• Rabbi Amy Eilberg

Who by Virus and Who by Fire?

Updated: Sep 25



I’m so grateful that I don’t read the words of the machzor (High Holiday prayerbook) literally. If I believed that there were an anthropomorphic God in the sky, reviewing our deeds from the year gone by and decreeing our fate for the year to come, I don’t know how I could trust or pray to such a God. Especially this year.

I don’t believe that the ineffable God I worship sat down last Rosh Hashanah and decreed for the world a year of horrors: nearly a million human beings around the world killed by a mysterious, microscopic virus; the upending of normal life and human interaction for countless people across the globe; closer to home — an eruption of horrific wildfires, spreading destruction, fear and poisoned air; an agonizing reckoning over hundreds of years of institutional racism in America. And so many sources of pain in each of our lives.

Who shall live and who shall die? Who by virus and who by fire? Who by fear and who by racism? Who will walk safely along the street and who will fear death from random encounters? Who will work safely at home and who will risk illness to provide for their family? Who will be tormented, unable to breathe, by the state of our country, and who will find a way to live in balance and wisdom?


Our beloved and dreaded prayer, Unetaneh Tokef (“Let us proclaim the holiness of this day”), expresses the unfathomable mystery of life — giving voice to our dread and our wonder about the unpredictable unfolding of our lives. We love this prayer (sometimes) because it conveys a truth from which we normally hide: that we have far less control over our lives than we like to think. Much as we may desperately try to think otherwise, we do not know what tomorrow, or next year, will bring. This truth tends to break through when we encounter illness or death or twists and turns of our lives that we could never have imagined.


The High Holidays bring us to such a moment of truth, if we let them. We look around the sanctuary (this year, on our screens), noticing who is no longer with us, and wondering what plagues the new year will bring. This is why we greet one another (this year, virtually) with such joy and fervent hope for one another’s well-being.


We do not know who will be born in the year to come and who will fall ill, who will be tormented and who will find joy. We cannot predict whether the challenges that come our way will bring out the best in us or plunge us into despair and frustration. This radical uncertainty about the future is a key part of being human.


Yet the Unetaneh Tokef also proclaims what a difference our mindset and our choices can make in the way the new year’s difficulties will affect us. “Teshuvah [repentance], tefilah [prayer], and tzedakah [righeoushness] lessen the severity of the decree.”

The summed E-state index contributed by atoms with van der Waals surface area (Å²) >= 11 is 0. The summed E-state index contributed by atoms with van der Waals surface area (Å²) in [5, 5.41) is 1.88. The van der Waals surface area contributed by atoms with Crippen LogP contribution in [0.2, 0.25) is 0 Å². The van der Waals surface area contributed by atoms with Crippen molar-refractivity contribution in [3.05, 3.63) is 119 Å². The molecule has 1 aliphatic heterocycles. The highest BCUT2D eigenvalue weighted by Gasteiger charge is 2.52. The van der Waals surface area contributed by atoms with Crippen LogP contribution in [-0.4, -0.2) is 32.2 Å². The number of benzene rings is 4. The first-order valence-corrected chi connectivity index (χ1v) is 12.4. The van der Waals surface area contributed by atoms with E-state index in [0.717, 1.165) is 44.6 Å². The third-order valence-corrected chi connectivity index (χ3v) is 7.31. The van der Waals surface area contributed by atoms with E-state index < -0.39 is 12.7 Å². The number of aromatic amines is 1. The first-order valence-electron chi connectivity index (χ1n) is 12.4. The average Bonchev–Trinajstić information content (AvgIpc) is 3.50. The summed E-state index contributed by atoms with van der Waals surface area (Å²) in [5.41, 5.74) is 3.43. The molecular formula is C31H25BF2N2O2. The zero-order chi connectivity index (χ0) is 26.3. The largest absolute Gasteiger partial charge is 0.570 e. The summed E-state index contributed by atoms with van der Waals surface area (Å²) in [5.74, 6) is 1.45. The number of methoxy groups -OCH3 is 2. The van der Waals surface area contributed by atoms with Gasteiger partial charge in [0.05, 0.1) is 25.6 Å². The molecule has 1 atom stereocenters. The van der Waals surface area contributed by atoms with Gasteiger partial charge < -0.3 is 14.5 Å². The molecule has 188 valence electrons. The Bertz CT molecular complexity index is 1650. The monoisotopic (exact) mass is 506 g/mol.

Teshuvah. If we hold rigidly to a view that everything is in our hands, we may find the inevitable slings and arrows of life impossible to bear, destroying the illusion on which we had staked our lives. But if we commit ourselves to a life of constant learning, self-reflection and growth, we will be more able to shift course and discern a path of holiness through even the most difficult of circumstances.


Tefilah. When we succumb to the cultural messages that proclaim that we can have anything we want, control our lives and triumph over any trial, we will find ourselves bereft when life proves us wrong. But we can choose to see our powers and abilities as part of a much larger whole, recognizing our interdependence with all beings. When we recognize our finitude as well as our individual strengths, life will unfold more smoothly. When we allow ourselves to turn to others and to God/the Universe/Spirit/Oneness for help, we will find love and support.


Tzedakah. When we slip into the pursuit of success, fame and wealth, disappointments may destroy us. But to the extent that we devote ourselves to the common good, measuring ourselves by what we do for others, every day is a meaningful opportunity for good work, regardless of the circumstances.


Unetaneh Tokef is very clear. The bad things will happen, as will the good. We must not blame our misfortunes on a “bad attitude.” But the way in which we approach our lives does powerfully impact how we navigate the difficulties we will experience in the year to come.

May the entries we make in the metaphoric cosmic book every day prepare us for a year of meaning, blessing and life well-lived.


This column first appeared in the JWeekly, https://www.jweekly.com/2020/09/18/who-by-virus-and-who-by-fire-who-by-fear-and-who-by-racism/


Wishing for all of us a year of good health, sweetness and blessing, and a more loving and just world.

FOLLOW ME

  • Facebook Classic
  • Twitter Classic
  • LinkedIn App Icon

© 2014 by Rabbi Amy Eilberg

Website design by Jonah Newman